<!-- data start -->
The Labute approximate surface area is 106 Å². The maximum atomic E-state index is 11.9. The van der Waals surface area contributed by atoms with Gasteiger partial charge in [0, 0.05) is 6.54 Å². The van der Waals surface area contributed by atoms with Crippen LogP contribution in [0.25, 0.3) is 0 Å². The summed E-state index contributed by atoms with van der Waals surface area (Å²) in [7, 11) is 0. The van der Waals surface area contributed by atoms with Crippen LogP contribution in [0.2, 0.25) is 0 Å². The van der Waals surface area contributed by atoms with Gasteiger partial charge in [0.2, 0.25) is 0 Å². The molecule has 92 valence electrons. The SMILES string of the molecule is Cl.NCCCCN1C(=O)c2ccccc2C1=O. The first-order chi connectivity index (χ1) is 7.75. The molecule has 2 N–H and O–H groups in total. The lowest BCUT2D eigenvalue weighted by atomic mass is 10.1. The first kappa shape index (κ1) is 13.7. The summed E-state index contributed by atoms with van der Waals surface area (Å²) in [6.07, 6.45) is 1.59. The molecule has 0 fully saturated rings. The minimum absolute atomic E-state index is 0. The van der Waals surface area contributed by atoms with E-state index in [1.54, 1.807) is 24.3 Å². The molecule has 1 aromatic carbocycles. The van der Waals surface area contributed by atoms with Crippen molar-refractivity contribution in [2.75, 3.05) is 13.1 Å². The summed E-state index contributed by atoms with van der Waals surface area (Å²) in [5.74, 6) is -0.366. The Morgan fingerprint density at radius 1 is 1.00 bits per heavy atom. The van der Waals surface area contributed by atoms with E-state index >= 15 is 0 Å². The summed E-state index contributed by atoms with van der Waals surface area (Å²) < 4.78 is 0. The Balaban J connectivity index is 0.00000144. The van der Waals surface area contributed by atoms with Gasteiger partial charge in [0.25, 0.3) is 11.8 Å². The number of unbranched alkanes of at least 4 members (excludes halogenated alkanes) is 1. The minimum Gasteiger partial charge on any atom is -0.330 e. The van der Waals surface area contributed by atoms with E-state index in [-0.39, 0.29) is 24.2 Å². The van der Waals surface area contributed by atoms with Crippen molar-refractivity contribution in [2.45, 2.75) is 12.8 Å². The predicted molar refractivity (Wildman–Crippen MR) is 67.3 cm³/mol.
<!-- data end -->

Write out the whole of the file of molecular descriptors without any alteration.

The Labute approximate surface area is 106 Å². The maximum atomic E-state index is 11.9. The van der Waals surface area contributed by atoms with Gasteiger partial charge in [0, 0.05) is 6.54 Å². The van der Waals surface area contributed by atoms with Crippen LogP contribution in [0.25, 0.3) is 0 Å². The summed E-state index contributed by atoms with van der Waals surface area (Å²) in [7, 11) is 0. The van der Waals surface area contributed by atoms with Crippen LogP contribution in [0.2, 0.25) is 0 Å². The van der Waals surface area contributed by atoms with Gasteiger partial charge in [0.2, 0.25) is 0 Å². The molecule has 92 valence electrons. The SMILES string of the molecule is Cl.NCCCCN1C(=O)c2ccccc2C1=O. The first-order chi connectivity index (χ1) is 7.75. The molecule has 2 N–H and O–H groups in total. The lowest BCUT2D eigenvalue weighted by atomic mass is 10.1. The first kappa shape index (κ1) is 13.7. The summed E-state index contributed by atoms with van der Waals surface area (Å²) in [6.07, 6.45) is 1.59. The molecule has 0 fully saturated rings. The minimum absolute atomic E-state index is 0. The van der Waals surface area contributed by atoms with E-state index in [1.54, 1.807) is 24.3 Å². The molecule has 1 aromatic carbocycles. The van der Waals surface area contributed by atoms with Crippen molar-refractivity contribution in [2.75, 3.05) is 13.1 Å². The summed E-state index contributed by atoms with van der Waals surface area (Å²) in [5.74, 6) is -0.366. The Morgan fingerprint density at radius 1 is 1.00 bits per heavy atom. The van der Waals surface area contributed by atoms with E-state index >= 15 is 0 Å². The summed E-state index contributed by atoms with van der Waals surface area (Å²) < 4.78 is 0. The Balaban J connectivity index is 0.00000144. The van der Waals surface area contributed by atoms with Gasteiger partial charge in [0.25, 0.3) is 11.8 Å². The number of unbranched alkanes of at least 4 members (excludes halogenated alkanes) is 1. The minimum Gasteiger partial charge on any atom is -0.330 e. The van der Waals surface area contributed by atoms with E-state index in [-0.39, 0.29) is 24.2 Å². The van der Waals surface area contributed by atoms with Crippen molar-refractivity contribution in [2.45, 2.75) is 12.8 Å². The predicted molar refractivity (Wildman–Crippen MR) is 67.3 cm³/mol.